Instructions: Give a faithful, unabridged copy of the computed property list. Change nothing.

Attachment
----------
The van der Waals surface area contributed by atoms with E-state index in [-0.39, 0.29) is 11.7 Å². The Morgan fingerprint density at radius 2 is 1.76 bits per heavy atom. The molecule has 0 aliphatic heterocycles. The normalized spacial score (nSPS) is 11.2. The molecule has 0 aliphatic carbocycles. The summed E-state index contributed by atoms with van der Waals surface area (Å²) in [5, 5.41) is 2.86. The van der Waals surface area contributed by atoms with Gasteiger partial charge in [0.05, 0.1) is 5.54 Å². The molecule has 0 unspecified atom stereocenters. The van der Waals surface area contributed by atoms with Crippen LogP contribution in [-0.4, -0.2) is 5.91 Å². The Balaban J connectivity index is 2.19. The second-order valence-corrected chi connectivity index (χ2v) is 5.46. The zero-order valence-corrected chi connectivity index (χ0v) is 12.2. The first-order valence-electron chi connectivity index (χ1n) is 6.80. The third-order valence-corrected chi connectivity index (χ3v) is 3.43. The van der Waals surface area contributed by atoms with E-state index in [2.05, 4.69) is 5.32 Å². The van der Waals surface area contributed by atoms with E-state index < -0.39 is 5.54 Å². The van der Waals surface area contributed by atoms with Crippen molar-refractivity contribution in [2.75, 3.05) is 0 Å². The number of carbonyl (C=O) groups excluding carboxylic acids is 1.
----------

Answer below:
The van der Waals surface area contributed by atoms with E-state index in [-0.39, 0.29) is 11.7 Å². The Morgan fingerprint density at radius 2 is 1.76 bits per heavy atom. The molecule has 0 aliphatic heterocycles. The normalized spacial score (nSPS) is 11.2. The molecule has 0 aliphatic carbocycles. The summed E-state index contributed by atoms with van der Waals surface area (Å²) in [5, 5.41) is 2.86. The van der Waals surface area contributed by atoms with Gasteiger partial charge in [0.05, 0.1) is 5.54 Å². The molecule has 0 unspecified atom stereocenters. The van der Waals surface area contributed by atoms with Crippen LogP contribution in [-0.4, -0.2) is 5.91 Å². The Balaban J connectivity index is 2.19. The second-order valence-corrected chi connectivity index (χ2v) is 5.46. The zero-order valence-corrected chi connectivity index (χ0v) is 12.2. The first-order valence-electron chi connectivity index (χ1n) is 6.80. The third-order valence-corrected chi connectivity index (χ3v) is 3.43. The van der Waals surface area contributed by atoms with E-state index in [2.05, 4.69) is 5.32 Å². The van der Waals surface area contributed by atoms with E-state index < -0.39 is 5.54 Å². The van der Waals surface area contributed by atoms with Crippen molar-refractivity contribution in [2.75, 3.05) is 0 Å². The number of carbonyl (C=O) groups excluding carboxylic acids is 1.